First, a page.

Living Alone

The Inward Journey to Fellowship



Living Alone
Accustom thyself to the holy service of this inward temple. In the midst of it is the fountain of living water, of which thou mayest drink, and live for ever. There the mysteries of thy redemption are celebrated, or rather opened in life and power. There the supper of the Lamb is kept; the bread that cometh down from heaven, that giveth life to the world, is thy true nourishment: all is done, and known in real experience, in a living sensibility of the work of God on the soul. There the birth, the life, the sufferings, the death, the resurrection and ascension of Christ, are not merely remembered, but inwardly found, and enjoyed as the real states of thy soul, which has followed Christ in the regeneration. When once thou art well grounded in this inward worship, thou wilt have learnt to live unto God above time, and place. For every day will be a Sunday to thee, and wherever thou goest, thou wilt have a priest, a church and an altar along with thee.

        from The Spirit of Prayer by William Law


This book is dedicated to those many people who, perhaps because of some physical impediment or social misfortune, are obliged to live alone. The experience can be shattering if a deeper spring of personality is not unveiled within and a more profound meaning to life revealed. It is a fearful sensation to feel cut off from one's associates on a deeper social level, because one can hardly escape the suspicion that there must be something radically wrong with oneself that one has had to embark on a solitary mode of existence.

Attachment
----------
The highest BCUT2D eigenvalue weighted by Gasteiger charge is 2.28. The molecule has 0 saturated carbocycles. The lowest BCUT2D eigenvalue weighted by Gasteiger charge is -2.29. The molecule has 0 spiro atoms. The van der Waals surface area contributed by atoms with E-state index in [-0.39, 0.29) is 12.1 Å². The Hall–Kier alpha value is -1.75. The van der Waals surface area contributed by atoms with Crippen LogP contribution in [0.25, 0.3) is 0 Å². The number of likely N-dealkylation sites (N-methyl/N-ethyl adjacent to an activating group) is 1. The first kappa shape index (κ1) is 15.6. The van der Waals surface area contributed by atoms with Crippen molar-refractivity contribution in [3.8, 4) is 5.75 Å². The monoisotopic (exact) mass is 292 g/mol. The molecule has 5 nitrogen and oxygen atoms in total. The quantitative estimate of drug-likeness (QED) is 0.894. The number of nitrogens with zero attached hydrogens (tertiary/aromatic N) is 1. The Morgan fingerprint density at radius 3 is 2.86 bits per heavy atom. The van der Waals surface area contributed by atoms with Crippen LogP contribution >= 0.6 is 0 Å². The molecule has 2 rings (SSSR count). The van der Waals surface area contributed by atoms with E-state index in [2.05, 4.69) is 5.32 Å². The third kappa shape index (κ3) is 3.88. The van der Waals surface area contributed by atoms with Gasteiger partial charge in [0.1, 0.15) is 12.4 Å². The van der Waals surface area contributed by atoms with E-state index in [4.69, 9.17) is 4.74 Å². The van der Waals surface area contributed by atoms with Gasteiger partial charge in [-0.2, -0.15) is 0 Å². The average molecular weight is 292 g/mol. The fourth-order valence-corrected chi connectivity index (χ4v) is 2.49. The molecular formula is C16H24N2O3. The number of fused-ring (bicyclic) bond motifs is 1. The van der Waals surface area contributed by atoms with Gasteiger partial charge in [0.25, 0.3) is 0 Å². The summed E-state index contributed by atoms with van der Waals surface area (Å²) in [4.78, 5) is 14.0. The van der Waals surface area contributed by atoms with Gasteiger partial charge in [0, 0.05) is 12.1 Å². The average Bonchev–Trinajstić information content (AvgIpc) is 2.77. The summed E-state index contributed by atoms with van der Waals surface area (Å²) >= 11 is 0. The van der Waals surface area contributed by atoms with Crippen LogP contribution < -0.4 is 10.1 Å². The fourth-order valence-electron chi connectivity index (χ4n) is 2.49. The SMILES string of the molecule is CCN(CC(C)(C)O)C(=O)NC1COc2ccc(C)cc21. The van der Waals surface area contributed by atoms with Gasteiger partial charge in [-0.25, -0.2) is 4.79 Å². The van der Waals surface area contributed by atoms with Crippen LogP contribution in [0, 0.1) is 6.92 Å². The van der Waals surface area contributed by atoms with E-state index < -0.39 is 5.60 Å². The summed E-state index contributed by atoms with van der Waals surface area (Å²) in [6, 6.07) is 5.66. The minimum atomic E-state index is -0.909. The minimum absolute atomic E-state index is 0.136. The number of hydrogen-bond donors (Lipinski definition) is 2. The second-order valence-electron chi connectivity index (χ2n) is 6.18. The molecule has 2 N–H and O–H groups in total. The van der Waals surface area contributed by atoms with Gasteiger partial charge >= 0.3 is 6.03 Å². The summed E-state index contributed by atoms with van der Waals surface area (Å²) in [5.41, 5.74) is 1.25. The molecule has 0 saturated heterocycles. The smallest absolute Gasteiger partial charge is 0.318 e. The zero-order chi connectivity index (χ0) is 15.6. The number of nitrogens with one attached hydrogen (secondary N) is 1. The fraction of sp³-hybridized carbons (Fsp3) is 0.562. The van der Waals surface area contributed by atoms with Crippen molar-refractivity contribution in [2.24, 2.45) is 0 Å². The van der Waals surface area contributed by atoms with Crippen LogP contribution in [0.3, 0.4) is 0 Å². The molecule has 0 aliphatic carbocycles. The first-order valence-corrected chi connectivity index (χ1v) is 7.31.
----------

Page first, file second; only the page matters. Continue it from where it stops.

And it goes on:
In fact, all experiences bring us closer to the core of reality within us if we have the courage to persist on the path. The celebrated Socratic injunction that we should know ourselves is the path of all wisdom. But it must be prefaced with the biblical dictum that the fear of God is the beginning of that path. A period of separation from the complacent reassurance of worldly society is a most potent way of arriving at that appreciation of God's providence and the deeper knowledge of the self. Indeed, it is open to doubt if there is any other way towards this understanding.

Living alone is a very individual experience. Each one treads it according to his own gifts, insights and temperament. But one fact stands out: until one has come to terms with one's own personality and has attained an inner rest in the silence of aloneness amid the outer turmoil of the world all one's gifts are inadequate to assuage the loneliness, indeed the meaninglessness, of one's present existence. This book explores the inner life of a person with special reference to living on one's own. It outlines the path to awareness that finds its end in the direct encounter with God. It is to this end that man was fashioned. It is first glimpsed in the silence of aloneness, but it is finally consummated in a truly communal life that is the fruit of a period of living alone well spent and fully used.

  • Chapter 1
  • The Life Apart
  • Chapter 2
  • The Experience of Aloneness
  • Chapter 3
  • The Secret Place
  • Chapter 4
  • The Uses of Silence
  • Chapter 5
  • Living in Abundance
  • Chapter 6
  • The Spirit of Renunciation
  • Chapter 7
  • The Burden of Sensitivity
  • Chapter 8
  • Prayer in Solitude
  • Chapter 9
  • Remembering Others in Prayer
  • Chapter 10
  • The Way of Service
  • Chapter 11
  • The Universal Relationship
  • Chapter 12
  • Becoming a Person

    copyright©1982 by Martin Israel.